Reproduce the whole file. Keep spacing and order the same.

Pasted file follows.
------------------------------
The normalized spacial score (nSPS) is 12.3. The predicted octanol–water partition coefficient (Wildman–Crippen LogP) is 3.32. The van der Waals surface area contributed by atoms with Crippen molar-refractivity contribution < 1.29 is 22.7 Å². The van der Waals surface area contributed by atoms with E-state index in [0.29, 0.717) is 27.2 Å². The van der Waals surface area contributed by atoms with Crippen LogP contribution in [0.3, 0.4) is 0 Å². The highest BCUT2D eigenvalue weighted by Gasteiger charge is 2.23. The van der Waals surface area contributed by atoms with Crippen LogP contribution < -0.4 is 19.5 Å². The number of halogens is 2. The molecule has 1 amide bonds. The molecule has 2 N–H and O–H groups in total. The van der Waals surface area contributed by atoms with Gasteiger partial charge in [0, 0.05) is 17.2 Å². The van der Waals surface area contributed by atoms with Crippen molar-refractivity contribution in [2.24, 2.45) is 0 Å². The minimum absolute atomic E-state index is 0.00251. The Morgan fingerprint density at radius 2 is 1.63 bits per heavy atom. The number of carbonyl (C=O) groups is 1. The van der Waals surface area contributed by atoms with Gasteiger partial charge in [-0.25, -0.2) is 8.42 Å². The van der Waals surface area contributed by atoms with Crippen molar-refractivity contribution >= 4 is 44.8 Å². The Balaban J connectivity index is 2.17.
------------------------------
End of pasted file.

The normalized spacial score (nSPS) is 12.3. The predicted octanol–water partition coefficient (Wildman–Crippen LogP) is 3.32. The van der Waals surface area contributed by atoms with Crippen molar-refractivity contribution < 1.29 is 22.7 Å². The van der Waals surface area contributed by atoms with E-state index in [0.29, 0.717) is 27.2 Å². The van der Waals surface area contributed by atoms with Crippen LogP contribution in [0.3, 0.4) is 0 Å². The highest BCUT2D eigenvalue weighted by Gasteiger charge is 2.23. The van der Waals surface area contributed by atoms with Crippen LogP contribution < -0.4 is 19.5 Å². The number of halogens is 2. The molecule has 1 amide bonds. The molecule has 2 N–H and O–H groups in total. The van der Waals surface area contributed by atoms with Gasteiger partial charge in [0, 0.05) is 17.2 Å². The van der Waals surface area contributed by atoms with Crippen molar-refractivity contribution in [2.24, 2.45) is 0 Å². The minimum absolute atomic E-state index is 0.00251. The Morgan fingerprint density at radius 2 is 1.63 bits per heavy atom. The number of carbonyl (C=O) groups is 1. The van der Waals surface area contributed by atoms with Gasteiger partial charge in [-0.25, -0.2) is 8.42 Å². The van der Waals surface area contributed by atoms with Crippen molar-refractivity contribution >= 4 is 44.8 Å². The Balaban J connectivity index is 2.17.